However, this right is not absolute and the Court provided a set of Guidelines to be referred. The presiding judge shall have the discretionary power to disallow live streaming for specific cases if it is felt that publicity would threaten the interests of justice. The live proceedings shall be carried with a delay of two minutes (opposed to 10 minutes as provided by the Draft Rules), portions of proceedings that are not broadcasted online can be saved separately as ‘confidential records’ on the direction of presiding judge.

Followed by this, Gujarat High Court became the first High Court to start live streaming by creating its YouTube channel in 2020, Karnataka HC in 2021 and recently Madhya Pradesh High Court decided to provide weblinks to the live proceedings on its website.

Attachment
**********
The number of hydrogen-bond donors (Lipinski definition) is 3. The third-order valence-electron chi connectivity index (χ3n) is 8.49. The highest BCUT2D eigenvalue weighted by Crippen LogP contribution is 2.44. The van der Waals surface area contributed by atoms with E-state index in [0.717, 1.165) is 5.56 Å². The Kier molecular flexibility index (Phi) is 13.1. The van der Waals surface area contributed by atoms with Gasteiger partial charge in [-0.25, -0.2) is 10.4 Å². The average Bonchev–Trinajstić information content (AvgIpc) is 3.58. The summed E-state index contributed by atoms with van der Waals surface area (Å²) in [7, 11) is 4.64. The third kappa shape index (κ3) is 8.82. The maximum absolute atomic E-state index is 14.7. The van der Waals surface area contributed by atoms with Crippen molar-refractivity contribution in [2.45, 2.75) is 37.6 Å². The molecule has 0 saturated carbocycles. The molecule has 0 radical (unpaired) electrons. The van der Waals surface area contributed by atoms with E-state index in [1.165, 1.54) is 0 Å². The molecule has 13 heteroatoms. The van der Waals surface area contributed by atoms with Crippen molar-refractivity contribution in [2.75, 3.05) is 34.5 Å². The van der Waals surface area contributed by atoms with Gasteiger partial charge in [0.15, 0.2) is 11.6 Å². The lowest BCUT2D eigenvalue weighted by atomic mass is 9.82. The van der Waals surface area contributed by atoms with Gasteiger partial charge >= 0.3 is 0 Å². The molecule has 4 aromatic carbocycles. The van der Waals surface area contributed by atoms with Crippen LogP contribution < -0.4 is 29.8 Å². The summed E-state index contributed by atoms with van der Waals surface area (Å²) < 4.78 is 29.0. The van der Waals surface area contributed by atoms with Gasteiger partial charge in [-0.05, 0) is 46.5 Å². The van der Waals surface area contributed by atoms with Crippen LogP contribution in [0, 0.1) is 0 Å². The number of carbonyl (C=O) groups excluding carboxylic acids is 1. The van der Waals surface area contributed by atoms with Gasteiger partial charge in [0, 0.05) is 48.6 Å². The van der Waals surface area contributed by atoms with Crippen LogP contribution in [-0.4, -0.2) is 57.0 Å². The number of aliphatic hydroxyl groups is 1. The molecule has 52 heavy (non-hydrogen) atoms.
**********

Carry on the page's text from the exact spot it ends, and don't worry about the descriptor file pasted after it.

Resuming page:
Conclusion

Considering the poor infrastructure in which the courts in our country are, proper implementation might prove a challenge. Further, switching between what is allowed and what is not allowed to be streamed might experience some glitches. For instance, instructions to the administrative staff during the Proceedings shall not be live-streamed as per the Draft Rules. Anyone who has witnessed court proceedings is aware that the instruction to administrative staff is recurring in a court proceeding and removing them might be a hassle. However, release of Draft Rules is a laudable step by the Supreme Court. The efficacy when it is implemented is yet to be seen.